Normally, after my son does his homework, I check it and circle all the incorrect answers so he can go back and fix them (no, I don't fix them for him; I'm not that bad). But is that really helpful? Because I was channeling my own inner Dumbledore this week, I started having him check his own work. The unintended bonus more time for me, yet again! I almost felt a little guilt letting my son go off into the world with the wrong answers on his paper, but then I realized, whatever, it's only first grade.
Dumbledore was in charge of Harry's education, too, but he stayed back and let him deal with his schoolwork and teachers on his own – even when he knew full well that Professor Snape hated his guts. He never let things go too far when Snape acted punitively towards Harry, of course, but for the most part, he let Harry fight his own battles, and he turned out great in the end.
So chances were that my son would make it out OK too.
Let Him Make Mistakes
Letting my son mess up was hard, I'll admit. It seems so much easier to reach over and correct him than to let him make mistakes and deal with the consequences. But that's how we learn and grow. Imagine if the "affluenza teen" Ethan Couch's parents had let him deal with the consequences of his actions? Perhaps four people wouldn't have been killed as a result, even though Couch was not convicted. It's an extreme example, I know, but the point still stands. I want to raise a Gryffindor, not a Slytherin. (I also understand there is nothing wrong with Slytherin, we're just firmly a Gryffindor family over here.) And that means letting go and allowing my little muggle to face a few dragons on his own (again, metaphorical dragons; I'm not nuts).
Dumbledore didn't want "his kids" growing up to be weak, and he knew that in order to make them strong, he had to treat them like they were strong from the start. He believed in them, and his belief is what made them who they were. When I stepped back and thought about it, I realized that letting my son make his own mistakes would award him tons more teachable moments than if I preemptively stopped him from every screwing up. Looks like Dumbledore was on to something, huh?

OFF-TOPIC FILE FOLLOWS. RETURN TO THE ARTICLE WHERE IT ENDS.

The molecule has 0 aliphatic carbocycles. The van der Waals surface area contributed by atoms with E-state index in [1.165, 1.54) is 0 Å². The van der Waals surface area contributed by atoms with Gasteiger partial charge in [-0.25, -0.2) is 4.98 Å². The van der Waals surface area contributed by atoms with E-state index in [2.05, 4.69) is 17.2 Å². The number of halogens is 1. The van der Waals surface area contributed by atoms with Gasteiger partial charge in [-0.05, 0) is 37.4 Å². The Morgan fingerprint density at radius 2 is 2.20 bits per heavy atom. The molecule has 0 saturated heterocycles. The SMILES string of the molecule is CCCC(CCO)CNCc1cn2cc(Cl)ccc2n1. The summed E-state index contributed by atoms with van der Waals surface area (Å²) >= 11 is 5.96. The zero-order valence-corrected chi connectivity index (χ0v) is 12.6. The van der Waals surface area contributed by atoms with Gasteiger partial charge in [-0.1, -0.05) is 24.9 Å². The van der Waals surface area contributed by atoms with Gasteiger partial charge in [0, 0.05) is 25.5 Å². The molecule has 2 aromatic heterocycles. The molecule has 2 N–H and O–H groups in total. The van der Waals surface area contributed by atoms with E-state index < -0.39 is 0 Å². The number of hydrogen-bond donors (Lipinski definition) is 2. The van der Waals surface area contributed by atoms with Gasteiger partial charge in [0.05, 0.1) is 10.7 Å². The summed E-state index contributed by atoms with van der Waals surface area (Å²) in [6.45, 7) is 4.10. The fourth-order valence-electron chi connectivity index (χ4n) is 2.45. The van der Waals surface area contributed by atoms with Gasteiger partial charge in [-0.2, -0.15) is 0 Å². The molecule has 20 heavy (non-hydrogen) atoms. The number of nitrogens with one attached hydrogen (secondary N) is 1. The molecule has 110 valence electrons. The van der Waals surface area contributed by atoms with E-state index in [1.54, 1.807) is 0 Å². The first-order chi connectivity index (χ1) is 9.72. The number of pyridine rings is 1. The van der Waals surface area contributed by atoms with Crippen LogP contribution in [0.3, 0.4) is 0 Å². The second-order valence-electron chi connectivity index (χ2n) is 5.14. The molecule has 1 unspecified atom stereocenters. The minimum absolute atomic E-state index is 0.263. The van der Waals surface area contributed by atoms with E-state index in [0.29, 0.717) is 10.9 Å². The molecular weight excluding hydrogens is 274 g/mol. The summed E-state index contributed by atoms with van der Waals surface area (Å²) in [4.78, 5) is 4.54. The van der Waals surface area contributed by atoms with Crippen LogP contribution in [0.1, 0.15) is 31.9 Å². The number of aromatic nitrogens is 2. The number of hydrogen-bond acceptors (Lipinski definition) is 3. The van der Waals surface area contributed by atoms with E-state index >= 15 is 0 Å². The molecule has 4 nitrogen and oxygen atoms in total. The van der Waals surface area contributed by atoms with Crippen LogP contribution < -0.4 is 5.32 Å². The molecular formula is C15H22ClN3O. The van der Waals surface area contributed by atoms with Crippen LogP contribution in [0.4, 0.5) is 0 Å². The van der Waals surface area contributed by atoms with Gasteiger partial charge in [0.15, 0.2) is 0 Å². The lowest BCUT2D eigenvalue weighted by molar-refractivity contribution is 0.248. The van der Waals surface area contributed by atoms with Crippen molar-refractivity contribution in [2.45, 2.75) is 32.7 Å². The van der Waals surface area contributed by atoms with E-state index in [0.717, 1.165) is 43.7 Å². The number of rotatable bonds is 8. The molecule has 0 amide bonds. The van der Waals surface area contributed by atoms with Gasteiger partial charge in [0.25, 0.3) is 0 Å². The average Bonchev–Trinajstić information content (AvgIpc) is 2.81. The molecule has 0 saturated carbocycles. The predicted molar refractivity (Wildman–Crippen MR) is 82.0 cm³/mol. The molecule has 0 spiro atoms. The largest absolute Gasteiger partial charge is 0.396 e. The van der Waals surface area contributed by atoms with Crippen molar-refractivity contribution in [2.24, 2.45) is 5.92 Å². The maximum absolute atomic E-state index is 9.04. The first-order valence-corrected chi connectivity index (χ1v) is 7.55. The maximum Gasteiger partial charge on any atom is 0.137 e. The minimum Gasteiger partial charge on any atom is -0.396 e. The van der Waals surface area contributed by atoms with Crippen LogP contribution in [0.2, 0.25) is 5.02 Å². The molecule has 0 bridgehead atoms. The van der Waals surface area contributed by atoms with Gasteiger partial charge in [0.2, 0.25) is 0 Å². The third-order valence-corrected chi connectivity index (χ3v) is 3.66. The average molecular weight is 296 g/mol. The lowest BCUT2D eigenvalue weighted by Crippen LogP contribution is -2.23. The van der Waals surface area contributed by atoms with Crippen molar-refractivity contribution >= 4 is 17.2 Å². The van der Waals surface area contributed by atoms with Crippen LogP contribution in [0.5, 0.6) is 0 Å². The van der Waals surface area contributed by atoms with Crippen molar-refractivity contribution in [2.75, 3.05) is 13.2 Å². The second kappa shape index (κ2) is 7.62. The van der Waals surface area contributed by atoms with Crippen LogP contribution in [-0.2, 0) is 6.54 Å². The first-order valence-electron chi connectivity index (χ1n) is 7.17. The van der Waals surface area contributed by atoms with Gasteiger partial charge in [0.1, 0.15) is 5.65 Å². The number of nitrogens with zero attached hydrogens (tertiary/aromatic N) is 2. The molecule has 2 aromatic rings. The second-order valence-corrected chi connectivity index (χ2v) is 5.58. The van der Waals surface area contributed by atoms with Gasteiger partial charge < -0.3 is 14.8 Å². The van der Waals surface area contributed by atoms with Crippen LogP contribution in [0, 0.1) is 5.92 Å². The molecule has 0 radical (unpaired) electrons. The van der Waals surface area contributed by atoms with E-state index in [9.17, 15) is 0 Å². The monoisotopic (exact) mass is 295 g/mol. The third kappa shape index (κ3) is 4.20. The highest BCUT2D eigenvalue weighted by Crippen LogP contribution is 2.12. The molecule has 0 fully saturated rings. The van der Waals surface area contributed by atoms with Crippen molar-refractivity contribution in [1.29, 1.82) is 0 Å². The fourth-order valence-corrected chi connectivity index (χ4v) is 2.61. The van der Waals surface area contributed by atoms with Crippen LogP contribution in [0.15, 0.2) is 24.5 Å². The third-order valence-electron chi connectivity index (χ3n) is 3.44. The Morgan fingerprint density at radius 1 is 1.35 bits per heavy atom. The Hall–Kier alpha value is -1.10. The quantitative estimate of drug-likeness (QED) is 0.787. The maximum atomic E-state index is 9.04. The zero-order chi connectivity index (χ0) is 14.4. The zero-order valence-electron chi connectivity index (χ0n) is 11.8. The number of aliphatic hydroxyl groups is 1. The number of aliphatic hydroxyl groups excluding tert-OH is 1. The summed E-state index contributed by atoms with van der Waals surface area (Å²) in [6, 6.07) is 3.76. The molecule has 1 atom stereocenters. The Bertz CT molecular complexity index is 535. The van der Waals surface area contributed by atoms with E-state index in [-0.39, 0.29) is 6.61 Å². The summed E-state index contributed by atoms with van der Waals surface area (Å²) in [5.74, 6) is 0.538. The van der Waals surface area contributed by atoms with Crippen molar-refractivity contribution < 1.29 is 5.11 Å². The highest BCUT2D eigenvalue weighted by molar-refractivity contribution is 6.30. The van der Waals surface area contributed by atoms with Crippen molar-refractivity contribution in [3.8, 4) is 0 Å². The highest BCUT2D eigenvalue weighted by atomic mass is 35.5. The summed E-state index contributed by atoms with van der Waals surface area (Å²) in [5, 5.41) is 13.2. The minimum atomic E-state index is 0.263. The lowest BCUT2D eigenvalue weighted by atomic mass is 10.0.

We survived! After a week of getting my Dumbledore on, I could definitely see results. My normally timid kid was noticeably more outgoing, and I have the Hogwarts Headmaster to thank for that. The Boy Who Once Lost His Sh*t if he lost sight of his parents on the playground now happily darted away from us, making new friends and having a ball. He spoke to adults he'd never met. He rode scary rides (even better — he rode them all at Universal Studios, so yes, I did parent like Dumbledore at Dumbledore's home, thank you very much). He spoke up when he wanted or needed something, rather than waiting for me to ask him. He grew up, is what I'm saying.
Of course, my son still needs me. But he doesn't need me as much as I thought. And while I still don't think he's ready to go off and save the world with the help of a couple of plucky pals, he's capable of far more than I thought he was. So I guess Dumbledore was pretty wise, after all. I think I'll keep it up.